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Editor: Paul L. Caron, Dean
Pepperdine University School of Law

Monday, November 11, 2013

NY Times: Gore Vidal's Family Challenges Bequest of Entire $37 Million Estate to Harvard

New York Times:  For Gore Vidal, a Final Plot Twist:

Burr[Burr] Steers revealed ... that his uncle [Gore Vidal] had left nothing to his family or intimates in his will. Instead, he bequeathed his entire fortune and assets to Harvard University. .... Nina Straight, Mr. Steers’s mother and Mr. Vidal’s half sister, is challenging her half brother’s will on the grounds that Mr. Vidal was not mentally competent when he changed the terms of his will the year before he died. On Nov. 22 in Los Angeles County Court, there will be a second hearing of case No. BP138192. On one side is Ms. Straight and on the other Andrew S. Auchincloss, son of Mr. Vidal’s distant cousin Louis Auchincloss and the trustee of the Gore Vidal Revocable Trust, which oversees Mr. Vidal’s estate.

The Harvard bequest mystifies Ms. Straight and Mr. Steers and many of the author’s closest friends, but it is also vintage Vidal: an appropriately ornery final salvo from a master contrarian. A close friend, who asked not to be identified because of the family’s sensitivity, said: “Anger was Gore’s default mode. He wanted to go out like Ebenezer Scrooge, with a huge finger to everyone around him.” ...

Mr. Steers said Mr. Vidal, in his original will, left everything to Howard Austen, his partner of 53 years who died in 2003, then amended it in 2011, awarding it to Harvard. ... Mr. Vidal’s fortune, according to Ms. Straight, is estimated at $37 million; representatives for the estate would not confirm this or any other details about the will. ...

Harvard has not yet been drawn into the case. “The University has been provided with notice of an interest under Mr. Vidal’s testamentary plan and is aware of ongoing proceedings related to it, but is not involved in those proceedings and awaits resolution of all issues,” a spokesman said in a statement. ...

Mr. Vidal’s bequest could be the culmination of a late-in-life relationship with Harvard. He believed his papers had not been treated with the respect they demanded at the University of Wisconsin, where they were previously held, Mr. Parini said.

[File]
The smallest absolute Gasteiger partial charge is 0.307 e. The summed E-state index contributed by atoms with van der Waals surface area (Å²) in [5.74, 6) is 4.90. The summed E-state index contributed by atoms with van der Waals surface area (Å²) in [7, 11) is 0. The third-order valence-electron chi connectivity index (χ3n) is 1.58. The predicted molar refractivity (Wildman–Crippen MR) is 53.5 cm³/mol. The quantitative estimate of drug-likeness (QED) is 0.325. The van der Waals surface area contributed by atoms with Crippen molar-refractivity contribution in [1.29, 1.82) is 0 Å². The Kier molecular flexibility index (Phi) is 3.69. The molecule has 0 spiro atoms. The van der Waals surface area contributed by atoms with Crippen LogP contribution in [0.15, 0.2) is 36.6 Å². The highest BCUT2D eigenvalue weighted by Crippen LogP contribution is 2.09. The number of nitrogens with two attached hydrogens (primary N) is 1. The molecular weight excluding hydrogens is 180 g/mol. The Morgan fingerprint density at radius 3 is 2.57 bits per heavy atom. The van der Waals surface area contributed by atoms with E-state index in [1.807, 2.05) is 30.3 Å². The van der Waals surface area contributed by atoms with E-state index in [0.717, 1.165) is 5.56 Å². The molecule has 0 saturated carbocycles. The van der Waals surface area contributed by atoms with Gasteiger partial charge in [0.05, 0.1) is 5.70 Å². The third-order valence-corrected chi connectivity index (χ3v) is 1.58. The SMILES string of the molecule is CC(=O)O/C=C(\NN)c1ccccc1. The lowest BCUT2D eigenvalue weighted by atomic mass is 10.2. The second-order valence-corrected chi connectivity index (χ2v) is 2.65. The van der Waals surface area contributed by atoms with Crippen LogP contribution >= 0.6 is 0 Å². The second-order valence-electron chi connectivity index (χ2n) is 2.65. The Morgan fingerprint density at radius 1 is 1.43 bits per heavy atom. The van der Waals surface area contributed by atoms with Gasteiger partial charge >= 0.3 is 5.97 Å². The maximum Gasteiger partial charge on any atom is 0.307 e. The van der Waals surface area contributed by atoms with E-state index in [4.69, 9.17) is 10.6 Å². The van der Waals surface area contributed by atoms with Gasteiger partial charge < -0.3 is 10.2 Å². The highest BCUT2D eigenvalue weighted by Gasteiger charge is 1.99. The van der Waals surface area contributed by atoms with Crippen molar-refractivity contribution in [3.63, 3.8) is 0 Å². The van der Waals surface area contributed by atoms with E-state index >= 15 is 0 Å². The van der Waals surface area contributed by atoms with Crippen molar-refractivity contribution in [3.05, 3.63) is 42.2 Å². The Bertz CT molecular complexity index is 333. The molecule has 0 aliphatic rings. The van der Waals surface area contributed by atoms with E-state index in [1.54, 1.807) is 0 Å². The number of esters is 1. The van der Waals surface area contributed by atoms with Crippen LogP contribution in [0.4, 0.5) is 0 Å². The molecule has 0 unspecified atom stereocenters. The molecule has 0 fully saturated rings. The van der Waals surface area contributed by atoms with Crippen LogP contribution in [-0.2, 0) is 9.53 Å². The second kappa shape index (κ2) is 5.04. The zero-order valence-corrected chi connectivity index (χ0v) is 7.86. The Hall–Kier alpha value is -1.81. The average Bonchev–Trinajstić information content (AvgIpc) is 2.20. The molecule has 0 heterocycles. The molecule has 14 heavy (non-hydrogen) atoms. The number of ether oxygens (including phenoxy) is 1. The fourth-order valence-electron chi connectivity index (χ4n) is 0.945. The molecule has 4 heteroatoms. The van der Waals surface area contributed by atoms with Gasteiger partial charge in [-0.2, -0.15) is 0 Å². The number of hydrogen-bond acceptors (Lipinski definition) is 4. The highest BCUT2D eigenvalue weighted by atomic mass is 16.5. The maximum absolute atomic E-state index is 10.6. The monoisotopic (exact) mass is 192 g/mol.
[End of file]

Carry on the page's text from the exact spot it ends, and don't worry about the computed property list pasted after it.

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One cannot think of Gore Vidal without also thinking of his sparring partner William F. Buckley Jr., so I looked up how the founder of the National Review distributed his wealth. From reports in 2008 and 2009, it seems that the father specifically excluded one of his three grandchildren from his estate – the one born out of wedlock, whose father Christopher Buckley also chooses to ignore.

Posted by: Bob Kamman | Nov 11, 2013 11:04:11 AM

I must admit I found the bequeath a bit surprising given a late-in-life interview with Gore Vidal wherein he did not seem overly impressed with Harvard:

Gore Vidal, who died in July, was one of our greatest novelists and essayists – and yet he never went to college. In a 2007 interview I asked him why not.

"I graduated from [Phillips] Exeter,” he explained, “and I was aimed at going to Harvard. Instead I enlisted in [the Navy] in 1943. When I got out, in '46, I thought, 'I’ve spent all my life in institutions that I loathe, including my service in the [Navy] of the United States.' I thought, 'Shall I go for another four years?'

"My first book was already being published" — it was the novel Williwaw, and it got good reviews. "I said ‘I'm going to be told how to write by somebody at Harvard.’ I said, 'This is too great a risk.' "

The audience of 2,000 at a book festival at the University of California at Los Angeles laughed and applauded.

"But I did go there to lecture," he added. "This was about '47 or '48. There was a big audience, and many of them were my classmates from Exeter, who were overage juniors and seniors in what looked to be their mid-forties. I came out cheerily, as is my wont, and I've never felt such hatred radiating. They’d all predicted my total failure, because I was not to go to Harvard and meet a publisher or an agent -- which is, I think, why they went."

But what about getting a college education? "I graduated from Exeter, and you really don’t need any more education after that," he replied, "unless you’re going to be a brain surgeon. I had read Plato and I had read Milton. I had read Shakespeare. I had had fair American history. And a lot of Latin. That’s all you need."

Read more:
Inside Higher Ed

Posted by: Unemployed Northeastern | Nov 11, 2013 12:46:24 PM

Vidal gave his papers to Harvard in 2002. He also gave a series of lectures there that he reportedly enjoyed very much. He worked with the renowned Harvard professor David Herbert Donald while researching his novel, Lincoln. This does not come entirely from nowhere.

Posted by: CHS | Nov 11, 2013 4:31:51 PM

Did Vidal make an unrestricted gift to "Harvard University" or did he specify a certain department, program, or scholarship fund?

Posted by: Robert Gould | Nov 12, 2013 6:40:34 AM

I don't think that has been stated publicly.

Posted by: CHS | Nov 12, 2013 11:56:31 AM